Laura Jane Grace & The Devouring Mothers release new track, “The Airplane Song”

Debut album Born To Rot out November 9Laura Jane Grace & the Devouring Mothers

“’Bought to Rot’ ranges from screaming blasts of punk (‘China Beach’) to poppier tracks reminiscent of Ted Leo’s propulsive tunes (‘The Airplane Song’) to fuzzy,  gritty rock that picks up where the Strokes left off on ‘Is This It’  (“Valeria Golino”).” – The New York Times

“Regardless of its name or packaging, ‘Bought to Rot’ is yet another outlet for Grace’s boundless creativity.” – Billboard

This is a record scorched with honesty across its 14 tracks, unapologetically confessional, capturing many moments snipped from Grace’s life and stitched together in song. As a complete body of work, the album stands as the most musically diverse collection of songs Grace has written.  Available for pre-order here

Check out “The Airplane Song” from the collection streaming on YouTube HERE.

Laura Jane Grace & the Devouring Mothers are Laura Jane Grace, Atom Willard, and Marc Jacob Hudson. Grace is a musician, author, and activist best known as the founder, lead singer, songwriter, and guitarist of the punk rock band Against Me! Willard, also of Against Me!, is a drummer who has played in iconic punk bands such as Rocket from the Crypt, Social Distortion, and The Offspring. Devouring Mothers bassist Hudson is a recordist and mixer at Rancho Recordo, a recording studio and creative space in the woods of Michigan, and the sound engineer for Against Me!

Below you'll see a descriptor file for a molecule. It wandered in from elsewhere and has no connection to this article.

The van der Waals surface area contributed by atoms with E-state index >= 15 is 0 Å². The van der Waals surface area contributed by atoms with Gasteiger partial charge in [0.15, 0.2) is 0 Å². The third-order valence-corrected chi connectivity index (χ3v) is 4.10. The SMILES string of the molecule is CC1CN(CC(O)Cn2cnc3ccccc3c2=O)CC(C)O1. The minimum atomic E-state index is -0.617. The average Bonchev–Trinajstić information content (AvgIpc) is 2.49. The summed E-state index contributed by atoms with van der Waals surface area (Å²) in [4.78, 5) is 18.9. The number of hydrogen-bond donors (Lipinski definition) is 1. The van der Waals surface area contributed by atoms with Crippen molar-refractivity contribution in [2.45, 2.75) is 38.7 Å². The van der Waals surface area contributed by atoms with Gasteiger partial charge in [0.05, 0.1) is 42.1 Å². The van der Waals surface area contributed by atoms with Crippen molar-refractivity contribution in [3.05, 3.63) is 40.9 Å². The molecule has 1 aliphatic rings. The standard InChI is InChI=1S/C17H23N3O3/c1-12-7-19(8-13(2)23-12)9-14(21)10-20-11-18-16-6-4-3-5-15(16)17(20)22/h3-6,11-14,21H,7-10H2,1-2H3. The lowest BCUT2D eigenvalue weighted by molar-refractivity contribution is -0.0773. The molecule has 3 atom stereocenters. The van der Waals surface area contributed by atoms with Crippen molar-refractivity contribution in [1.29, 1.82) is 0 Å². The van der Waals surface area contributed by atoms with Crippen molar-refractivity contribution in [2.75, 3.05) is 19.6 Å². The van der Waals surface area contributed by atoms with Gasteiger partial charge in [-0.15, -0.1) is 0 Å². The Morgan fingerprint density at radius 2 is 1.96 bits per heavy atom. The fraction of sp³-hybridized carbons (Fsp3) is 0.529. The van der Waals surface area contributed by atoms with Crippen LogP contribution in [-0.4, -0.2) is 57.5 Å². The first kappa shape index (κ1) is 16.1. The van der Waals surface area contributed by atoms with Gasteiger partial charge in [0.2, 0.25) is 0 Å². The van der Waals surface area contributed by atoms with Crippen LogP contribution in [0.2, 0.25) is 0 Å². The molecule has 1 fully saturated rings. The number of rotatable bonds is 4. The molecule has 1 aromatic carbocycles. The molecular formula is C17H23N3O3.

Bought to Rot was written largely in motion – on tour, in Spain, Australia, Amsterdam hotel rooms, and some at home in Chicago. Although it’s a step and a twist away from Against Me!’s sonic blueprint, there’s still a kinetic punk energy that vibrates throughout as well as a refreshing sense of variety presented through a vast array of musical textures and lyrics that read like separate short stories. “My approach musically to the record was that I wanted it to feel like a mixtape,” Grace recently told Rolling Stone. “Like OK, you’ve got this Nirvana-like song, you’ve got a Cure song. It was musically freeing, in that way, to just be playing whatever was coming to me as I was writing and not having to think about it.”

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